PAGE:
... that in these things, man's happiness as man, doth not all consist, but in some higher and more transcending good, which beasts are not capable of, and which may satisfy the immortal spirit, and not perish in the using, but live with it. All these things, the very natural frame and constitution of man doth convincingly persuade. Now then, may a soul think within itself, O how far am I departed from my original! How far degenerated from that noble ...
— The Works of the Rev. Hugh Binning • Hugh Binning

... putting one arm round the child's waist, and caressing her hair with the other hand, "I knew you mother very well; she was my cousin, and the very dearest friend I ever had. I think you must come and live with me, and be my child, as there is no one else who has ...
— My Little Lady • Eleanor Frances Poynter

... powerful than we should have supposed, more insistent and less visible. We found that instinctive desire is the string, the cable that energizes our every act, but that our desires are neither single nor simple, and are but rarely on the surface. Many of us live with them a long time, feeling the tug, but ...
— Outwitting Our Nerves - A Primer of Psychotherapy • Josephine A. Jackson and Helen M. Salisbury

... give the South as many Yankee prisoners as they have of us, and then ho! for home and the "Sunny South!" As soon as we return, I will take you to Jackson, and then you can write your wife to come out, and she can live with my mother, if you are not too ...
— The Trials of the Soldier's Wife - A Tale of the Second American Revolution • Alex St. Clair Abrams

... again, my poor boy. You suffer, eh? and I too! I am quite overcome. For ten years I have cherished the idea of your marrying Micheline. You are a man of merit, and you have no relatives. You would not take my daughter away from me; on the contrary I think you like me, and would willingly live with me. In arranging this marriage I realized the dream of my life. I was not taking a son-in-law-I was gaining a ...
— Serge Panine • Georges Ohnet

... quite a flow of words about a few old verses; but then they are verses, and such as one should not be robbed of. They have lived through centuries of time, and outlived generations of ambitious penmen, and the true name of the author ought to live with them. Long ago, when a school-boy, I used to read and repeat "The Lie," and it was then the undoubted work of Sir Walter Raleigh. In after years, on looking into various volumes of old English poetry, I was told ...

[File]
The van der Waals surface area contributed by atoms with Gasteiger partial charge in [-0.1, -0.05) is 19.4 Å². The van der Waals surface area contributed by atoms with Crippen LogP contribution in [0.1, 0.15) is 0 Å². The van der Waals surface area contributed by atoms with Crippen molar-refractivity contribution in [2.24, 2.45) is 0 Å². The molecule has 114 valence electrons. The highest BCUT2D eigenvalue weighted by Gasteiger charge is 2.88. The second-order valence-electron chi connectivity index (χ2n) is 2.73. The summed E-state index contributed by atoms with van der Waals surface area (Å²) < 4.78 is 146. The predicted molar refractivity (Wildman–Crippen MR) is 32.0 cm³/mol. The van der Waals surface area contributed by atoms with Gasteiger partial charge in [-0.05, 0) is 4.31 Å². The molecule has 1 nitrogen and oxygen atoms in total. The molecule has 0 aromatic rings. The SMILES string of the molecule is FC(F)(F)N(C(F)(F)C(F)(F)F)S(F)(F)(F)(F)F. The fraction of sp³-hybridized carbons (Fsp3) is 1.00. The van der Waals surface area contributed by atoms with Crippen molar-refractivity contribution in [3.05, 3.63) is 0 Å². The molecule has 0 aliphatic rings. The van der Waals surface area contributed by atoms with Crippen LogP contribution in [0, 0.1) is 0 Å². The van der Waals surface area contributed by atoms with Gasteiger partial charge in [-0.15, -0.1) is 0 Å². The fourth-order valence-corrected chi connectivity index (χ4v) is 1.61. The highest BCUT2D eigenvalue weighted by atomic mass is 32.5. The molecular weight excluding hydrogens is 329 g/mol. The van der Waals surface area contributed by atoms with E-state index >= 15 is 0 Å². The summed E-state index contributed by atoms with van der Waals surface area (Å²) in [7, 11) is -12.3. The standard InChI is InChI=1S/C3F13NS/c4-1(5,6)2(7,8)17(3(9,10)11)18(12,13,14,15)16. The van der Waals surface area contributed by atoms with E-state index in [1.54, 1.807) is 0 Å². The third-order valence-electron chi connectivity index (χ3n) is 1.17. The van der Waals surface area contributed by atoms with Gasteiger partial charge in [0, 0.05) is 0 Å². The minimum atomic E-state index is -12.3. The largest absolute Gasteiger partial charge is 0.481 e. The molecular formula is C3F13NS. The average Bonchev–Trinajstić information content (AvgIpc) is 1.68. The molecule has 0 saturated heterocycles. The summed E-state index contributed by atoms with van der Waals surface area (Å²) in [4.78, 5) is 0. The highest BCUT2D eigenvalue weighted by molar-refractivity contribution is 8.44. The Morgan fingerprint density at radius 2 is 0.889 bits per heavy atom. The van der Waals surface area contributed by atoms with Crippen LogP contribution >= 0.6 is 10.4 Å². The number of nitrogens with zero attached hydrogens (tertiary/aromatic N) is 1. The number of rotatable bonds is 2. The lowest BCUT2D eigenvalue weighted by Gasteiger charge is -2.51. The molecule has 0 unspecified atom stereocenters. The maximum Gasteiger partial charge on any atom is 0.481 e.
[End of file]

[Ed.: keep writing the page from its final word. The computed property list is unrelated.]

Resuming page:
— The Atlantic Monthly, Volume 20, No. 121, November, 1867 • Various

... somewhat over-wrought, and leaned her shoulder against him, and became immediately his affectionate, only too-zealous, sister; dearly to be loved, to be forgiven, to be prized: and on condition of inserting a special petition for pardon in her orisons, to live with a calm conscience, and to be allowed to have her own way with him during the ...
— The Shaving of Shagpat • George Meredith

... to Lincoln's marriage with that lady, which occurred in 1842, he being then in his thirty—fourth year. Miss Todd was the daughter of the Hon. Robert T. Todd, of Lexington, Kentucky. She came to Springfield in 1839, to live with her sister, Mrs. Ninian W. Edwards. "She was young," says Mr. Lamon, "just twenty-one,—her family was of the best and her connections in Illinois among the most refined and distinguished people. Her mother having died when she ...
— The Every-day Life of Abraham Lincoln • Francis Fisher Browne

... appreciation of all that is beautiful and sublime in the world of nature and in the realms of thought. She loved the retirement of the Little Trianon. She loved, in the comparative quietude of that miniature palace, of that royal home, to shake off all the restraints of regal state, and to live with a few choice friends in the freedom of a private lady. Unattended she rambled among the flowers of the garden; and in the bright moonlight, leaning upon the arm of a female friend, she forgot, as she gazed upon the moon, and the stars, and ...
— Maria Antoinette - Makers of History • John S. C. (John Stevens Cabot) Abbott

... own master, and commenced work as a journeyman in behalf of one of my maternal aunts—the aunt who had gone so many years before to live with her aged relative, the cousin of my father, and the mother of his first wife. Aunt Jenny had resided for many years after this time with an aged widow lady, who had lived apart in quiet gentility on very small means; ...
— My Schools and Schoolmasters - or The Story of my Education. • Hugh Miller

... to know the people he was to live with, and by fragments of conversation, some of it not meant for his ears, learned a good deal both about himself and about his dead parents. Philip's father had been much younger than the Vicar of Blackstable. After a brilliant career at St. Luke's Hospital he ...
— Of Human Bondage • W. Somerset Maugham

... To live with me, And be my faithful wife, Oh, she shall dine On dishes fine, And ...
— Cole's Funny Picture Book No. 1 • Edward William Cole

... for the letter. "She ought to go to Richmond and live with Belle or Nina," she said, slipping it into her pocket. "She'd die of homesickness way out in California with Susie. I wonder whether the new people will ...
— Princess • Mary Greenway McClelland



Words linked to "Live with" :   brook, bear, stick out, tolerate, put up, digest, abide, endure, support, stomach, suffer, stand, swallow